Published on Tuesday, 09 February 2016 01:14
Written by Chantal Guevara
Blue Cloud Scratch is a new scratch night for the independent dance sector curated by Blue Elephant Theatre and Cloud Dance Festival. Blue Cloud Scratch aims to provide UK-based dance artists with opportunities to present their works in progress and receive feedback from their peers and audiences alike.
Currently bimonthly, our scratch night provides artists with a friendly space in which to show their work, with facilitated Q&A sessions, full technical and marketing support, documentation (photography and filming) and a box office split (with a bit extra chucked in).
Blue Cloud Scratch originated from Cloud Dance Festival's open space event in January on gender and equality, and seeks to address the need for scratch nights and feedback sessions, while Blue Elephant Theatre seeks to explore ways to support independent artists.
Artists we have presented so far include Bridget Lappin, Konstantina Skalionta, Monica Nicolaides (MonixArts), Charlotte Jarvis, Julia Gleich, Masha Gurina, Adrian Look, Camille Jetzer, Piedad Albarracin Seiquer and Zuzanna Pilat. Our upcoming event on 28 July will feature Dickson Mbi, Autin Dance Theatre, Alice Weber, Lewys Holt, Fern Wareham and Ian Parsons. Tickets are available via ticketweb.co.uk/event/239359 or on the door.
For people unfamiliar with the concept of a scratch night, it's an evening where artists can present their work in progress in a friendly environment, enabling them to test it on audiences and receive feedback on their work so far. It is not a performance opportunity, nor - as we have received so many applications from artists beyond the UK - an opportunity for overseas artists to present their work to London audiences. We're very grateful for your interest, though.
The Blue Elephant has long aimed to supporting emerging choreographers and has worked with Jerwood-nominated choreographer Fleur Darkin, thrice-National Dance Award nominee Sally Marie and Levantes Dance Theatre, who performed at the Blue Elephant in 2006 and 2007 before going on to win the Oxford Samuel Beckett Theatre Trust Award in 2009. More recently, they have worked with Carlos Pons Guerra, nominated for the Emerging Artist Award at the 2015 National Dance Awards, and programmed their inaugural dance festival, Elefeet, featuring a range of work form emerging choreographers Zosia Jo Dowmunt, Mounir Said, Andrea Queens, Andrea Walker, Rachel Johnson, Justyna Sochaj, Dorota Popińska and Masha Gurina, which was a great success with half of the performances selling out.
Cloud Dance Festival has spent many years, exploring, among other avenues of work, ways for dance artists to show their work, with projects including Cloud Dance Festival, Cloud Dance Sundays (with Giant Olive), Made Up North (with Seven Arts, Leeds) and Cloud Dance Friends (with New Diorama Theatre).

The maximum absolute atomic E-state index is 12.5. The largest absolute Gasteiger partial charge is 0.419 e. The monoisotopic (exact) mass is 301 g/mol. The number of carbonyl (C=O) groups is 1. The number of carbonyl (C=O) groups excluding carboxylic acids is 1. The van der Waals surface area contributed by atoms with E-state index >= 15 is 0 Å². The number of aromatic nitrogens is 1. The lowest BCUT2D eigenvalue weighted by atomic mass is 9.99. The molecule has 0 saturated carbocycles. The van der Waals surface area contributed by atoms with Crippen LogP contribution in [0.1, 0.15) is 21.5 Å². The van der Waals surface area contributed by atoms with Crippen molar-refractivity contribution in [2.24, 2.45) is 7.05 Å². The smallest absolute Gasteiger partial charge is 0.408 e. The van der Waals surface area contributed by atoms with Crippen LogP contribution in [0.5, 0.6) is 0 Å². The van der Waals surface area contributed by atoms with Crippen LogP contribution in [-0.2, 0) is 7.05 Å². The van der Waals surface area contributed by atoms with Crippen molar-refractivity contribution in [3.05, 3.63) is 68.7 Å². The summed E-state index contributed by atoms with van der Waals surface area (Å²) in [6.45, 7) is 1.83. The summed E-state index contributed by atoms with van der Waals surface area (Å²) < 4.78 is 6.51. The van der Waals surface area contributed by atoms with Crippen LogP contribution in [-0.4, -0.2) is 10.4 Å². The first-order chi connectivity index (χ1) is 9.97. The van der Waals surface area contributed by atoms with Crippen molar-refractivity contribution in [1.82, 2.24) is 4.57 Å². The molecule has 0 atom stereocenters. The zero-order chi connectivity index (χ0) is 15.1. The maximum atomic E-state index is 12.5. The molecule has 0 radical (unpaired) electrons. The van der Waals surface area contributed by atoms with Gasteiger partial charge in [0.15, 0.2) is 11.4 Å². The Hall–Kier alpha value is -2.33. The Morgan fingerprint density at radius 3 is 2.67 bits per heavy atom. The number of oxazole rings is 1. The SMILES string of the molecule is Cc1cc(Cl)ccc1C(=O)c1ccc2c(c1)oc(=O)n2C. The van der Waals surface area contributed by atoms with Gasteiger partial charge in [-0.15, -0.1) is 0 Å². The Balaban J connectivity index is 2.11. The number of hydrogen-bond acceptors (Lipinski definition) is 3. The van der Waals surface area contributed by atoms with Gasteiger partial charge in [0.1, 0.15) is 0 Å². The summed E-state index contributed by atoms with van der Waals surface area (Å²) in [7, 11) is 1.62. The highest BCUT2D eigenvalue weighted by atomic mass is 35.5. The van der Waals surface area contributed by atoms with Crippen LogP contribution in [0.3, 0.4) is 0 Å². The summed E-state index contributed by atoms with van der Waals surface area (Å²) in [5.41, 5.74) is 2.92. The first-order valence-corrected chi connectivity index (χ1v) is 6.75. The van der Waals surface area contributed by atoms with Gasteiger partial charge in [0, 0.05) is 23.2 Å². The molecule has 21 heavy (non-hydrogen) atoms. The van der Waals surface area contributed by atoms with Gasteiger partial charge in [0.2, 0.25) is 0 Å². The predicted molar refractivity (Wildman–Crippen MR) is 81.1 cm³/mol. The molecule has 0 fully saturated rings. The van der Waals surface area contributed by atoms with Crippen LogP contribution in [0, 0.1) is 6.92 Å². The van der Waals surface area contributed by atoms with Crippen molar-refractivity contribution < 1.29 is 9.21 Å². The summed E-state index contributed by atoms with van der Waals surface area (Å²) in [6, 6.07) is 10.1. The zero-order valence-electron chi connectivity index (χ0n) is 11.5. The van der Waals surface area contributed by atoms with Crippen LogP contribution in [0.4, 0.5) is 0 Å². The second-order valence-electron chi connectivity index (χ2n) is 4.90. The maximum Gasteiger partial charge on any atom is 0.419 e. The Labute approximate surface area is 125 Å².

Our first scratch nights were on Wednesday 9 March and Tuesday 31 May; our next scratch night will be on Thursday 28 July, with dates to be confirmed for late September and late November. If you would like to be updated with our callouts and performance dates, please sign up to our mailing list using the form below.
If you would like to participate, please complete this form, and if you have any questions, please do email Niamh de Valera (Blue Elephant Theatre) and Chantal Guevara (Cloud Dance Festival) at [email protected] For technical information about the stage and lighting, please visit www.blueelephanttheatre.co.uk/companies. Our only requirement is that you are based in the UK. Although we have application deadlines, we tend to select applications as they come in, so do get yours in quickly - or at least let us know that you plan to apply.
Niamh de Valera and Chantal Guevara
Published on Tuesday, 19 January 2016 14:20
Written by Chantal Guevara
On Sunday 10 January, I held an open space event on gender and (in)equality in the dance industry, organised through Cloud Dance Festival and with the partnership and collaboration of Donald Hutera, Sally Marie, the Female Choreographers' Collective, Kaleidoscopic Arts, Technique Exchange and others.
Although the lack of support for female choreographers and the wider issue of gender in dance have been ongoing problems, a few recent events - Rambert's panel debate on 14 October 2015, The Stage's article of 12 January with Akram Khan claiming that we "don't need more female choreographers" followed by Luke Jennings's response in The Guardian on 18 January - have forced people across the industry to speak out and write about gender discrimination in dance. Two recurrent themes keep appearing: there is an absolute need for change, and many independent dance artists are feeling frustrated by not being heard, by being left out of the decision-making, and by not being able to do anything about this situation we're in.
Read more: #cdfgend: The Summary